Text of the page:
Some groups of Japanese people living near the devastated Fukushima nuclear plant are being threatened by small risk of some cancers, the World Health Organization(WHO) has reported.
Those people and emergency workers who exposed to radiation of the nuclear plant after the 2011 earthquake and tsunami in Japan are at the risk of cancer though it remained small, the report says. “The radiation doses received by the surrounding population are small, even for the most exposed communities,” said Professor Richard Wakeford from Dalton Nuclear Institute. According to the ongoing assessment done by a team of international experts, there is no health risk for those people who are living in other parts of Japan. Among those who exposed to radiation, infants are in higher risks compared with children or adults. For infant girls, the report indicated a 4% increase above the lifetime expected risk of solid tumors and a 6% increase above that expected for breast cancer. A 7% increased risk of leukaemia higher than expected rate in the normal population also found in exposed infant boys. While iodine released in nuclear accidents is absorbed by the thyroid, the biggest risk was demonstrated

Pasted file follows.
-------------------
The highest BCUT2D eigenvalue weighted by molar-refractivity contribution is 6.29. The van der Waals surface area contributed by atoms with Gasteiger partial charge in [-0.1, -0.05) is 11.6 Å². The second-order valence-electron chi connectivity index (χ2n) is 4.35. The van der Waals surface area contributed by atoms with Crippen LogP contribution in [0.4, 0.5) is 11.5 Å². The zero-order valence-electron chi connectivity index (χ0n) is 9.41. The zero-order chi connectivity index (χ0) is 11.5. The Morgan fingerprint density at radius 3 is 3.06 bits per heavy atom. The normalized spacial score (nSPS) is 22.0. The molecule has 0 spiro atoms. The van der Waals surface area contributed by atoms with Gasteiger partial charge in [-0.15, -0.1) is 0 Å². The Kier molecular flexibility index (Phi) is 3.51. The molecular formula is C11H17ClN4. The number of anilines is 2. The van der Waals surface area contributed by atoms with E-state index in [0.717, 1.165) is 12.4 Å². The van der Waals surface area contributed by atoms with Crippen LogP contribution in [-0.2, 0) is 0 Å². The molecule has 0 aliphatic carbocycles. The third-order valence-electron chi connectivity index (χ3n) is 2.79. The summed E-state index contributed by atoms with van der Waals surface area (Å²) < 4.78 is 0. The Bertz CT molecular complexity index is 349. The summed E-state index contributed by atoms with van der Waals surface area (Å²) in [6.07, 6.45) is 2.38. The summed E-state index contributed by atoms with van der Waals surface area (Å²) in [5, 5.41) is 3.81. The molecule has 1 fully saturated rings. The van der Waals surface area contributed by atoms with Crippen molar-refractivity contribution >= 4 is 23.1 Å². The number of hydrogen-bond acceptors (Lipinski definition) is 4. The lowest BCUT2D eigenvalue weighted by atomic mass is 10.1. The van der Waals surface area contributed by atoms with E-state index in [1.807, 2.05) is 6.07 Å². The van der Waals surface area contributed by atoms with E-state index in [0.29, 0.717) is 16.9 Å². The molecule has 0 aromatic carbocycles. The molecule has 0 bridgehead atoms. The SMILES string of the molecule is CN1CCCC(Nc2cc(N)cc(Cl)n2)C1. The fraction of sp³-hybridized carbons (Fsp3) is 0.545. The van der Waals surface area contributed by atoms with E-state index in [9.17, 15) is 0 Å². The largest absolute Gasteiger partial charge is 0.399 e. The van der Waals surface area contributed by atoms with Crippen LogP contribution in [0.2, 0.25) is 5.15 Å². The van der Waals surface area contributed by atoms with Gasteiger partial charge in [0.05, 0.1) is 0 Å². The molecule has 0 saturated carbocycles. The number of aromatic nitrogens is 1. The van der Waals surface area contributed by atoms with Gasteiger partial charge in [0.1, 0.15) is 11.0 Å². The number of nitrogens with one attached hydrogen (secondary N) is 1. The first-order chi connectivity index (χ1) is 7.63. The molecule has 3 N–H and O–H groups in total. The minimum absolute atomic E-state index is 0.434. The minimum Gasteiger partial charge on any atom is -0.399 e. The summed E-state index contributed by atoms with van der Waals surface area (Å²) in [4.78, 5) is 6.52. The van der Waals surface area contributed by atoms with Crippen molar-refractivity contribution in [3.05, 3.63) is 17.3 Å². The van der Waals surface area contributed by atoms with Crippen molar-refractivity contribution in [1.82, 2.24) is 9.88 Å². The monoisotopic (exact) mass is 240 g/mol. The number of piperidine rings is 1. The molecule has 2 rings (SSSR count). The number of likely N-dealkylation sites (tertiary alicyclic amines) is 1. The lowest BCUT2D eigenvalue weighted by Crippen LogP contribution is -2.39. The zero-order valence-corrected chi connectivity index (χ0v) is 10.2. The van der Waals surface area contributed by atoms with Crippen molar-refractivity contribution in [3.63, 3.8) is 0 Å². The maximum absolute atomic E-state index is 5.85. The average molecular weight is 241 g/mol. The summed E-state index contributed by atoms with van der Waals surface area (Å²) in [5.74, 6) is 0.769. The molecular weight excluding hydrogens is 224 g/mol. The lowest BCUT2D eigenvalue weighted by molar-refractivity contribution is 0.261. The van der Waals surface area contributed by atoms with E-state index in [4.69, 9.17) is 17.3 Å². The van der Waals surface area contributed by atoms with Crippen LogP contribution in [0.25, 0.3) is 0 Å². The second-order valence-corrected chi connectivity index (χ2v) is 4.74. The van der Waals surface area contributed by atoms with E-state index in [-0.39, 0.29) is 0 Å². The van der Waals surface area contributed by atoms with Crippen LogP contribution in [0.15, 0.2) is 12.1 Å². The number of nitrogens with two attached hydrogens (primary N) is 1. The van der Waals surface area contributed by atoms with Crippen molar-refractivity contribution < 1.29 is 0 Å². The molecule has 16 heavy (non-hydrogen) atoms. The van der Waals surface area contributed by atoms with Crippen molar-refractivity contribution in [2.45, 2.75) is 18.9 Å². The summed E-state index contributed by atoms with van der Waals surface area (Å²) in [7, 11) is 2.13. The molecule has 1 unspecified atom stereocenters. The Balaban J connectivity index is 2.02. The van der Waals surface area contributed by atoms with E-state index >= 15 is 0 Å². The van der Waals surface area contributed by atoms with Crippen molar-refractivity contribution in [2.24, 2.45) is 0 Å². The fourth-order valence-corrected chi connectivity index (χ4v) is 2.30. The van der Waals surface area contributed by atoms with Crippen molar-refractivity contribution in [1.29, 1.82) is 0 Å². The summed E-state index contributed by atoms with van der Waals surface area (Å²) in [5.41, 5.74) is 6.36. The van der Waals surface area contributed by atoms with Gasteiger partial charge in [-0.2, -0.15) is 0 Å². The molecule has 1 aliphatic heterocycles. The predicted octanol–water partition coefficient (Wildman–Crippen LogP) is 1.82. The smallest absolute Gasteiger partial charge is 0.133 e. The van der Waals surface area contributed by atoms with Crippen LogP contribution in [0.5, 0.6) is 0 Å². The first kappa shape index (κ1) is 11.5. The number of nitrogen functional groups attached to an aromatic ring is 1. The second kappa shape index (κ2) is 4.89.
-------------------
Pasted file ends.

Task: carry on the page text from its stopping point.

in thyroid cancer, which for infant girls could be up to 70% higher than expected over their lifetime. "The primary concern identified in this report is related to specific cancer risks linked to particular locations and demographic factors," WHO director for public health and environment, Dr Maria Neira explained. In March 2011, a powerful tsunami generated by a magnitude 9.0 earthquake out at sea slammed into the nuclear power plant in north-eastern Japan, damaging four of six reactors at the site. Some 110,000 people living around the Fukushima Daiichi nuclear plant had to evacuate the area after the massive earthquake.